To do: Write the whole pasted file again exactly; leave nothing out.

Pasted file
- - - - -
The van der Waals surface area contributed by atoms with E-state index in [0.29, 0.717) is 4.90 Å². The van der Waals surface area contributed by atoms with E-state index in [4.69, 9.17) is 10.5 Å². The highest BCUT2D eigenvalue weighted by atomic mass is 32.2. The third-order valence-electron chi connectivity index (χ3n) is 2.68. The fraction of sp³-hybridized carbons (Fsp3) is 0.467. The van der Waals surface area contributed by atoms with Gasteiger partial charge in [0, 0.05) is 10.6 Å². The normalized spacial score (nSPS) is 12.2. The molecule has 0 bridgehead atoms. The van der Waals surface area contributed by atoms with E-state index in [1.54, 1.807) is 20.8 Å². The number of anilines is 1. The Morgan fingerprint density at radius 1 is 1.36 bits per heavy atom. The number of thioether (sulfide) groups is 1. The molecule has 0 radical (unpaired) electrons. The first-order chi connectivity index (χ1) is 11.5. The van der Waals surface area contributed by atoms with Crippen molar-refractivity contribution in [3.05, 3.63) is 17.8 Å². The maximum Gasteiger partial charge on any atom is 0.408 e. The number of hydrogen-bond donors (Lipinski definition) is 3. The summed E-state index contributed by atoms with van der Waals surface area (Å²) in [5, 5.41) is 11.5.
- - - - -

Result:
The van der Waals surface area contributed by atoms with E-state index in [0.29, 0.717) is 4.90 Å². The van der Waals surface area contributed by atoms with E-state index in [4.69, 9.17) is 10.5 Å². The highest BCUT2D eigenvalue weighted by atomic mass is 32.2. The third-order valence-electron chi connectivity index (χ3n) is 2.68. The fraction of sp³-hybridized carbons (Fsp3) is 0.467. The van der Waals surface area contributed by atoms with Gasteiger partial charge in [0, 0.05) is 10.6 Å². The normalized spacial score (nSPS) is 12.2. The molecule has 0 bridgehead atoms. The van der Waals surface area contributed by atoms with E-state index in [1.54, 1.807) is 20.8 Å². The number of anilines is 1. The Morgan fingerprint density at radius 1 is 1.36 bits per heavy atom. The number of thioether (sulfide) groups is 1. The molecule has 0 radical (unpaired) electrons. The first-order chi connectivity index (χ1) is 11.5. The van der Waals surface area contributed by atoms with Crippen molar-refractivity contribution in [3.05, 3.63) is 17.8 Å². The maximum Gasteiger partial charge on any atom is 0.408 e. The number of hydrogen-bond donors (Lipinski definition) is 3. The summed E-state index contributed by atoms with van der Waals surface area (Å²) in [5, 5.41) is 11.5.